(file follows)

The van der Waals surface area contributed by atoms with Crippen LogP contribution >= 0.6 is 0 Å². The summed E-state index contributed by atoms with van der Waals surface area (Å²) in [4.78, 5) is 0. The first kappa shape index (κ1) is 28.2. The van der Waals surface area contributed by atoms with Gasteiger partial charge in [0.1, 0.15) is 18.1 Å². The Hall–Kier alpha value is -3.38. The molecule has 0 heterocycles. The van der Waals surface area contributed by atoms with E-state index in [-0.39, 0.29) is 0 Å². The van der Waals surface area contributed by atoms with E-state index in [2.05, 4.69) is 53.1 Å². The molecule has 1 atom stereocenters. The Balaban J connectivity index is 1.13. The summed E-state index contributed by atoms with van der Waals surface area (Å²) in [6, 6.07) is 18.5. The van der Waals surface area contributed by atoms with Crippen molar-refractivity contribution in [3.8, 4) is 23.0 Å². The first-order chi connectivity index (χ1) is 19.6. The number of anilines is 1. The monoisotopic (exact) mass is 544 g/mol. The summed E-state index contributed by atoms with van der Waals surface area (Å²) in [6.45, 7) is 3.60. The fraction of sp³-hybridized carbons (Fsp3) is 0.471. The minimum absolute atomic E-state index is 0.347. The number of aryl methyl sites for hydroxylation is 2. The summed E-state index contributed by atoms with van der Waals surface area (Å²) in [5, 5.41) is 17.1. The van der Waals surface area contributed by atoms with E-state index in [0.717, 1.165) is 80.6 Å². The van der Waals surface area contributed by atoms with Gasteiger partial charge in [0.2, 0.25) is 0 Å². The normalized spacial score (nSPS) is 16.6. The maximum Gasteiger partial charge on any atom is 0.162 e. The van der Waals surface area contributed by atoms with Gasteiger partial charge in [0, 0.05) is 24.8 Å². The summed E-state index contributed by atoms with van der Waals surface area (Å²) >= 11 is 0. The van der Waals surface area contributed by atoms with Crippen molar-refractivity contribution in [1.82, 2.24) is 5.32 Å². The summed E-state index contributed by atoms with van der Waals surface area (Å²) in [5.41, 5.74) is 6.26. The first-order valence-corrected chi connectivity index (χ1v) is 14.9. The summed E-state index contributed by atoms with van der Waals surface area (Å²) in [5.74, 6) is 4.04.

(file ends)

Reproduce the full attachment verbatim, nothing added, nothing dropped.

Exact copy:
The van der Waals surface area contributed by atoms with Crippen LogP contribution >= 0.6 is 0 Å². The summed E-state index contributed by atoms with van der Waals surface area (Å²) in [4.78, 5) is 0. The first kappa shape index (κ1) is 28.2. The van der Waals surface area contributed by atoms with Gasteiger partial charge in [0.1, 0.15) is 18.1 Å². The Hall–Kier alpha value is -3.38. The molecule has 0 heterocycles. The van der Waals surface area contributed by atoms with E-state index in [-0.39, 0.29) is 0 Å². The van der Waals surface area contributed by atoms with E-state index in [2.05, 4.69) is 53.1 Å². The molecule has 1 atom stereocenters. The Balaban J connectivity index is 1.13. The summed E-state index contributed by atoms with van der Waals surface area (Å²) in [6, 6.07) is 18.5. The van der Waals surface area contributed by atoms with Crippen molar-refractivity contribution in [3.8, 4) is 23.0 Å². The first-order chi connectivity index (χ1) is 19.6. The number of anilines is 1. The monoisotopic (exact) mass is 544 g/mol. The summed E-state index contributed by atoms with van der Waals surface area (Å²) in [6.45, 7) is 3.60. The fraction of sp³-hybridized carbons (Fsp3) is 0.471. The minimum absolute atomic E-state index is 0.347. The number of aryl methyl sites for hydroxylation is 2. The summed E-state index contributed by atoms with van der Waals surface area (Å²) in [5, 5.41) is 17.1. The van der Waals surface area contributed by atoms with E-state index in [0.717, 1.165) is 80.6 Å². The van der Waals surface area contributed by atoms with Gasteiger partial charge in [0.2, 0.25) is 0 Å². The normalized spacial score (nSPS) is 16.6. The maximum Gasteiger partial charge on any atom is 0.162 e. The van der Waals surface area contributed by atoms with Gasteiger partial charge in [0, 0.05) is 24.8 Å². The summed E-state index contributed by atoms with van der Waals surface area (Å²) >= 11 is 0. The van der Waals surface area contributed by atoms with Crippen molar-refractivity contribution in [1.82, 2.24) is 5.32 Å². The summed E-state index contributed by atoms with van der Waals surface area (Å²) in [5.41, 5.74) is 6.26. The first-order valence-corrected chi connectivity index (χ1v) is 14.9. The summed E-state index contributed by atoms with van der Waals surface area (Å²) in [5.74, 6) is 4.04.